Hi, that's me!
Have you ever found yourself sitting on your couch in your sweatpants looking at your favorite blogger do a try-on and finding yourself like "OMG... I need that." Or, you're walking through Target and you see all. the. things. you want. If you've found yourself here, you're not alone. Welcome to the 2k18 life we lead. The past couple weeks especially, I'm SURE you've heard all about the Nordstrom Anniversary Sale if you follow any fashion bloggers - you're sure to get a good deal.
You know the end-caps at Target...? The ones that have the orange price tags on each item and the big yellow sign that has the magic word 'clearance' across the front of it? The one that makes you feel like you need all the things. If the shoes aren't in your size, you're trying to shove your foot into the half size smaller than normal just so you can pay 75% off of those Target shoes that look so good. Or, that nail polish color you NEVER would have bought but it was on clearance for $3.24 so why not! Oh, and that is buy one, get one 50% off so of course you need it (in reality, you wouldn't have bought the full price item in the first place if you hadn't seen the sign). You actually didn't need any of the things that I had in my cart, but they were on clearance, so... there's that.
My passion for psychology and new(ish) found interest in budgeting brought me to do some digging into the psychology of money and sales. I have spent hours reading about it and wanted to share it to spread the word to others who feel defeated by sales.
The most satisfying article I found was by Consumer Psychologist and Ph.D Kit Yarrow, author of Decoding the New Consumer Mind. In the Psychology Today article Why Clearance Sales are Psychologically "Irresistible"? and TIME article Why Shoppers Just Can't Resist Clearance Sales, there are several reasons why Dr. Yarrow states why sales make people vulnerable and how to make better choices when it comes to shopping. I learned a lot about myself reading her articles... and next up, her book. Throughout my research, I've realized that it all ties into EMOTIONS. The top five reasons that Dr. Yarrow believes sales are fear of missing out, competition, assumed value, focus on saving not spending and capitalizing time on investment.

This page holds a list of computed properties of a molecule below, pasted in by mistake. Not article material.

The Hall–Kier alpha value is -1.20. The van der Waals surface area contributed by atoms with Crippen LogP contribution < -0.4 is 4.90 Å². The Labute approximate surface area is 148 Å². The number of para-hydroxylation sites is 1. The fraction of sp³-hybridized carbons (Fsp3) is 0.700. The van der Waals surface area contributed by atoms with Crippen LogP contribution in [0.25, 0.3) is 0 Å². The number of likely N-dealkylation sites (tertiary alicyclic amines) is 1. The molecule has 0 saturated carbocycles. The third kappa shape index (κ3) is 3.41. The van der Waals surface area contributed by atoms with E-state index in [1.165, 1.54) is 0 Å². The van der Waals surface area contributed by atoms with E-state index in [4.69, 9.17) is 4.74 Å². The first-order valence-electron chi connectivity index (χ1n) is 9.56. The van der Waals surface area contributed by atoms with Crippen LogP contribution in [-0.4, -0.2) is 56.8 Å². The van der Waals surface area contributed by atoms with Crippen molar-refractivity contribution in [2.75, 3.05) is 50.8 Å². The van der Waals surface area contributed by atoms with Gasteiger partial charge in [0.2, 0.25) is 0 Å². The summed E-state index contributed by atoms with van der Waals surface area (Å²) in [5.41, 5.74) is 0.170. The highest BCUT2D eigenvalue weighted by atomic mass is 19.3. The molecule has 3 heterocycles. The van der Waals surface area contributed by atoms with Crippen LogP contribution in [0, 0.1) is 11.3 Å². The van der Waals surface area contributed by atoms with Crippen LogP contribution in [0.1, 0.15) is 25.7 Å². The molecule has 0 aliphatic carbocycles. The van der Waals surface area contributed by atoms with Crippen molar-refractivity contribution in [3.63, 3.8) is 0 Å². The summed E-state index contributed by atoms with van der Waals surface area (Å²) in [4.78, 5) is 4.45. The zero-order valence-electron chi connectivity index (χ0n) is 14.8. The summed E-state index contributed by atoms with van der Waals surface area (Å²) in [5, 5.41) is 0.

The two that struck out to me immediately were fear of missing out and focus on saving not spending.
Fear of missing out is the thought that during a sale, once a product is gone, it will never be able to be purchased again. The emotion that comes in this case is fear. We have all had that issue, right? You bought the cutest sweater in grey last year and you went back to get another and it's GONE. This is the exact emotion that sales pull at.
Focus on saving not spending is also something that is not conscious as I'm shopping but when pointed out, it is clear and very obvious. "Holy cow! Look how much you can save!", "BOGO Today!" and "Spend $150 and get $20 off!" can really catch a person. They don't stress how much money you're SPENDING; only how much money you are SAVING! This is on purpose (duh).
Things you can do to combat the evil wizards that are sales:
- Answer these questions for yourself: is it versatile? Are you purchasing something for one event?
- Use cash! Plastic doesn't help money feel real. Feel that paper being taken out of your hand. Gift cards, like plastic credit cards, are a "buffer" says Dr. Yarrow, and cause people to think of it as "free money."
- Stay away from online shopping! Shop in store. This way you can see the true value of the items that you are buying.
- Walk away from the chaos. Sales can bring a stress-like affect to a store that heightens emotions. Take a walk and a few deep breaths before making a purchase; it can clear your head! I always try to spend a full 24 hours away. If it is still on my mind, then I go back and pull the trigger.
- Don't buy with the intent to return. This is something I'm super guilty of. I NEVER end up returning it.
Hopefully the next time you're at that end-cap at Target, you'll have more tools to walk away and save your $3.24 to treat yourself to a Starbucks coffee instead!